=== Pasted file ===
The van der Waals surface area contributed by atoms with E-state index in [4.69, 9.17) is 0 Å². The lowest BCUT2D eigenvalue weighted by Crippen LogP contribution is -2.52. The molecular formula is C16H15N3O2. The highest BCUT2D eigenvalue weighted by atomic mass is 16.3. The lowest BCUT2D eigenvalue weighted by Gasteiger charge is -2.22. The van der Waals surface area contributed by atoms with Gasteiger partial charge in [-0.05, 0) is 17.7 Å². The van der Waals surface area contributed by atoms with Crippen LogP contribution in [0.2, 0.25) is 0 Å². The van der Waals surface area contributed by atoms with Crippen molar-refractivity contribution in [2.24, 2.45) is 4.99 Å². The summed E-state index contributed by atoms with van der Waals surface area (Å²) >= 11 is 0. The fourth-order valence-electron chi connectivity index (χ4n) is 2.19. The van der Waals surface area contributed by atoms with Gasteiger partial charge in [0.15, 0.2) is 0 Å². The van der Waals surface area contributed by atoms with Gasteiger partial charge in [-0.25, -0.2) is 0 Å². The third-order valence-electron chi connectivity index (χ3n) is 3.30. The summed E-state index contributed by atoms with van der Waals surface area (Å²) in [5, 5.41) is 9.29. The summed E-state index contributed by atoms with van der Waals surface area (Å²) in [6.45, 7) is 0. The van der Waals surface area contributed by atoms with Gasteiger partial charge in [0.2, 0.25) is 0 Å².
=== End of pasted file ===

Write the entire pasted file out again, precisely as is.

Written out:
The van der Waals surface area contributed by atoms with E-state index in [4.69, 9.17) is 0 Å². The lowest BCUT2D eigenvalue weighted by Crippen LogP contribution is -2.52. The molecular formula is C16H15N3O2. The highest BCUT2D eigenvalue weighted by atomic mass is 16.3. The lowest BCUT2D eigenvalue weighted by Gasteiger charge is -2.22. The van der Waals surface area contributed by atoms with Gasteiger partial charge in [-0.05, 0) is 17.7 Å². The van der Waals surface area contributed by atoms with Crippen LogP contribution in [0.2, 0.25) is 0 Å². The van der Waals surface area contributed by atoms with Crippen molar-refractivity contribution in [2.24, 2.45) is 4.99 Å². The summed E-state index contributed by atoms with van der Waals surface area (Å²) >= 11 is 0. The fourth-order valence-electron chi connectivity index (χ4n) is 2.19. The van der Waals surface area contributed by atoms with Gasteiger partial charge in [0.15, 0.2) is 0 Å². The van der Waals surface area contributed by atoms with Gasteiger partial charge in [-0.25, -0.2) is 0 Å². The third-order valence-electron chi connectivity index (χ3n) is 3.30. The summed E-state index contributed by atoms with van der Waals surface area (Å²) in [5, 5.41) is 9.29. The summed E-state index contributed by atoms with van der Waals surface area (Å²) in [6.45, 7) is 0. The van der Waals surface area contributed by atoms with Gasteiger partial charge in [0.2, 0.25) is 0 Å².